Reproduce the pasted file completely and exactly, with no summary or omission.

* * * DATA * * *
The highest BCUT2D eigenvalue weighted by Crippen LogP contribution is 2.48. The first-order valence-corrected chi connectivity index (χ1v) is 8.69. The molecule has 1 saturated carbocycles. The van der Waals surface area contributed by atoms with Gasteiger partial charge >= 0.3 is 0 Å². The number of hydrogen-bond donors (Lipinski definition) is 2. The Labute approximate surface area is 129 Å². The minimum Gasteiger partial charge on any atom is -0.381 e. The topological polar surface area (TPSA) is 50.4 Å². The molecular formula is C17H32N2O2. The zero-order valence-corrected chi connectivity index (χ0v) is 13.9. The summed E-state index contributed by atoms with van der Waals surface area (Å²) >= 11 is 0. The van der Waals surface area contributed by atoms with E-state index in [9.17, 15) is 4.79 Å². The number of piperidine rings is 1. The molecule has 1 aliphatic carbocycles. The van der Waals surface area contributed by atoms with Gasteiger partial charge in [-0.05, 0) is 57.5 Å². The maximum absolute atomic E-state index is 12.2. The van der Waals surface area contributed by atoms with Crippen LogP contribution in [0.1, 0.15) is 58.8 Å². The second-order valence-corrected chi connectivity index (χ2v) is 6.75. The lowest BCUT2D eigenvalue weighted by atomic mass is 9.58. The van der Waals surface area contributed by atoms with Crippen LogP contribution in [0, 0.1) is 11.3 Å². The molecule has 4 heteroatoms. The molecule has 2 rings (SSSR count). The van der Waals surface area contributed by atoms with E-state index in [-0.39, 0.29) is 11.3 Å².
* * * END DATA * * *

The highest BCUT2D eigenvalue weighted by Crippen LogP contribution is 2.48. The first-order valence-corrected chi connectivity index (χ1v) is 8.69. The molecule has 1 saturated carbocycles. The van der Waals surface area contributed by atoms with Gasteiger partial charge >= 0.3 is 0 Å². The number of hydrogen-bond donors (Lipinski definition) is 2. The Labute approximate surface area is 129 Å². The minimum Gasteiger partial charge on any atom is -0.381 e. The topological polar surface area (TPSA) is 50.4 Å². The molecular formula is C17H32N2O2. The zero-order valence-corrected chi connectivity index (χ0v) is 13.9. The summed E-state index contributed by atoms with van der Waals surface area (Å²) >= 11 is 0. The van der Waals surface area contributed by atoms with E-state index in [9.17, 15) is 4.79 Å². The number of piperidine rings is 1. The molecule has 1 aliphatic carbocycles. The van der Waals surface area contributed by atoms with Gasteiger partial charge in [-0.05, 0) is 57.5 Å². The maximum absolute atomic E-state index is 12.2. The van der Waals surface area contributed by atoms with Crippen LogP contribution in [0.1, 0.15) is 58.8 Å². The second-order valence-corrected chi connectivity index (χ2v) is 6.75. The lowest BCUT2D eigenvalue weighted by atomic mass is 9.58. The van der Waals surface area contributed by atoms with Crippen LogP contribution in [0, 0.1) is 11.3 Å². The molecule has 4 heteroatoms. The molecule has 2 rings (SSSR count). The van der Waals surface area contributed by atoms with E-state index in [-0.39, 0.29) is 11.3 Å².